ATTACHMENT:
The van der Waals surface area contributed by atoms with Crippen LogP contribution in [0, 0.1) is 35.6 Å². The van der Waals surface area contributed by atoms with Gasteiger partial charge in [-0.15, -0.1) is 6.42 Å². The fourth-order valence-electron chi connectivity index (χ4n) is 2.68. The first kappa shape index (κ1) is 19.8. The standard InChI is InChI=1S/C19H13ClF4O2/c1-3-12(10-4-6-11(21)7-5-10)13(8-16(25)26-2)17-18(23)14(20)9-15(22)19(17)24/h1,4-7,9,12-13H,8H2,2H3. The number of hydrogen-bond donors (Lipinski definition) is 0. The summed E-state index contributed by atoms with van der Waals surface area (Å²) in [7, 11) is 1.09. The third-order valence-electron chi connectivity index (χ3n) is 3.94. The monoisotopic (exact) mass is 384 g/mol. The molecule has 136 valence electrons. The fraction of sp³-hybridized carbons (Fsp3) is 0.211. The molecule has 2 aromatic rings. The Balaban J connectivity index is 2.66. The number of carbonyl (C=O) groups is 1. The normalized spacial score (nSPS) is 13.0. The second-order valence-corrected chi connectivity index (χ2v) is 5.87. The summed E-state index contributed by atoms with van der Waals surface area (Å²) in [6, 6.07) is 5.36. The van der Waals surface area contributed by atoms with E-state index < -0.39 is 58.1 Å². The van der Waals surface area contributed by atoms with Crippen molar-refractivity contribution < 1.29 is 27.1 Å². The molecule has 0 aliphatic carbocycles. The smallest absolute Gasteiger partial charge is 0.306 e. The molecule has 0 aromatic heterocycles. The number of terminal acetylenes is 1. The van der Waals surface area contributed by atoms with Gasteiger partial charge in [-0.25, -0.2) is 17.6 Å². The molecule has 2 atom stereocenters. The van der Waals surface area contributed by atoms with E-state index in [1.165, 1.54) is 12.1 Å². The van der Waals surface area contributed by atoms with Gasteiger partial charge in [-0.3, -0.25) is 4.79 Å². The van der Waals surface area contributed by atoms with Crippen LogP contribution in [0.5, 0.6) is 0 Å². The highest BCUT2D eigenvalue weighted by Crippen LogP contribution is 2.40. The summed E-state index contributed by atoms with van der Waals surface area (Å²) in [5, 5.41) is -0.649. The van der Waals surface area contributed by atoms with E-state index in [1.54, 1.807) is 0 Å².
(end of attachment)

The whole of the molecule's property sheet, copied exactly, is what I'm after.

The van der Waals surface area contributed by atoms with Crippen LogP contribution in [0, 0.1) is 35.6 Å². The van der Waals surface area contributed by atoms with Gasteiger partial charge in [-0.15, -0.1) is 6.42 Å². The fourth-order valence-electron chi connectivity index (χ4n) is 2.68. The first kappa shape index (κ1) is 19.8. The standard InChI is InChI=1S/C19H13ClF4O2/c1-3-12(10-4-6-11(21)7-5-10)13(8-16(25)26-2)17-18(23)14(20)9-15(22)19(17)24/h1,4-7,9,12-13H,8H2,2H3. The number of hydrogen-bond donors (Lipinski definition) is 0. The summed E-state index contributed by atoms with van der Waals surface area (Å²) in [7, 11) is 1.09. The third-order valence-electron chi connectivity index (χ3n) is 3.94. The monoisotopic (exact) mass is 384 g/mol. The molecule has 136 valence electrons. The fraction of sp³-hybridized carbons (Fsp3) is 0.211. The molecule has 2 aromatic rings. The Balaban J connectivity index is 2.66. The number of carbonyl (C=O) groups is 1. The normalized spacial score (nSPS) is 13.0. The second-order valence-corrected chi connectivity index (χ2v) is 5.87. The summed E-state index contributed by atoms with van der Waals surface area (Å²) in [6, 6.07) is 5.36. The van der Waals surface area contributed by atoms with E-state index < -0.39 is 58.1 Å². The van der Waals surface area contributed by atoms with Crippen molar-refractivity contribution < 1.29 is 27.1 Å². The molecule has 0 aliphatic carbocycles. The smallest absolute Gasteiger partial charge is 0.306 e. The molecule has 0 aromatic heterocycles. The number of terminal acetylenes is 1. The van der Waals surface area contributed by atoms with Gasteiger partial charge in [-0.25, -0.2) is 17.6 Å². The molecule has 2 atom stereocenters. The van der Waals surface area contributed by atoms with E-state index in [1.165, 1.54) is 12.1 Å². The van der Waals surface area contributed by atoms with Gasteiger partial charge in [-0.3, -0.25) is 4.79 Å². The van der Waals surface area contributed by atoms with Crippen LogP contribution in [0.5, 0.6) is 0 Å². The highest BCUT2D eigenvalue weighted by Crippen LogP contribution is 2.40. The summed E-state index contributed by atoms with van der Waals surface area (Å²) in [5, 5.41) is -0.649. The van der Waals surface area contributed by atoms with E-state index in [1.54, 1.807) is 0 Å².